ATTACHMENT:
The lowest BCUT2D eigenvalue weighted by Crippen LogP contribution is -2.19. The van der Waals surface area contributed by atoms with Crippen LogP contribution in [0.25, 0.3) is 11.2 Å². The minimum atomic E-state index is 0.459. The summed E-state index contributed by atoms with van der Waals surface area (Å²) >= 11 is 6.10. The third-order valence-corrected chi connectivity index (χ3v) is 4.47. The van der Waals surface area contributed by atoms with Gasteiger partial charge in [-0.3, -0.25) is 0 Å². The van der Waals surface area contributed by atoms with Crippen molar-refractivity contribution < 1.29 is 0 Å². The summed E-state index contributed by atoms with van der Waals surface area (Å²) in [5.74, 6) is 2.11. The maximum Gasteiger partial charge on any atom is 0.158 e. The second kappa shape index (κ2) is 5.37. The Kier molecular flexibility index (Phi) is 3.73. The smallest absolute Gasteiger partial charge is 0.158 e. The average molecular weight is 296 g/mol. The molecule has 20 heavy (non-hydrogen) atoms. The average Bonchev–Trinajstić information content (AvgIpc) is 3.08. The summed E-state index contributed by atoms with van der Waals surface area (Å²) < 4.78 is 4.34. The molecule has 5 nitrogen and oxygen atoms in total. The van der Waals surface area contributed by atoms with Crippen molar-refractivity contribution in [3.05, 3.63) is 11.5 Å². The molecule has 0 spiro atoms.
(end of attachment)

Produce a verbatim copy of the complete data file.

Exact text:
The lowest BCUT2D eigenvalue weighted by Crippen LogP contribution is -2.19. The van der Waals surface area contributed by atoms with Crippen LogP contribution in [0.25, 0.3) is 11.2 Å². The minimum atomic E-state index is 0.459. The summed E-state index contributed by atoms with van der Waals surface area (Å²) >= 11 is 6.10. The third-order valence-corrected chi connectivity index (χ3v) is 4.47. The van der Waals surface area contributed by atoms with Gasteiger partial charge in [-0.3, -0.25) is 0 Å². The van der Waals surface area contributed by atoms with Crippen molar-refractivity contribution < 1.29 is 0 Å². The summed E-state index contributed by atoms with van der Waals surface area (Å²) in [5.74, 6) is 2.11. The maximum Gasteiger partial charge on any atom is 0.158 e. The second kappa shape index (κ2) is 5.37. The Kier molecular flexibility index (Phi) is 3.73. The smallest absolute Gasteiger partial charge is 0.158 e. The average molecular weight is 296 g/mol. The molecule has 20 heavy (non-hydrogen) atoms. The average Bonchev–Trinajstić information content (AvgIpc) is 3.08. The summed E-state index contributed by atoms with van der Waals surface area (Å²) < 4.78 is 4.34. The molecule has 5 nitrogen and oxygen atoms in total. The van der Waals surface area contributed by atoms with Crippen molar-refractivity contribution in [3.05, 3.63) is 11.5 Å². The molecule has 0 spiro atoms.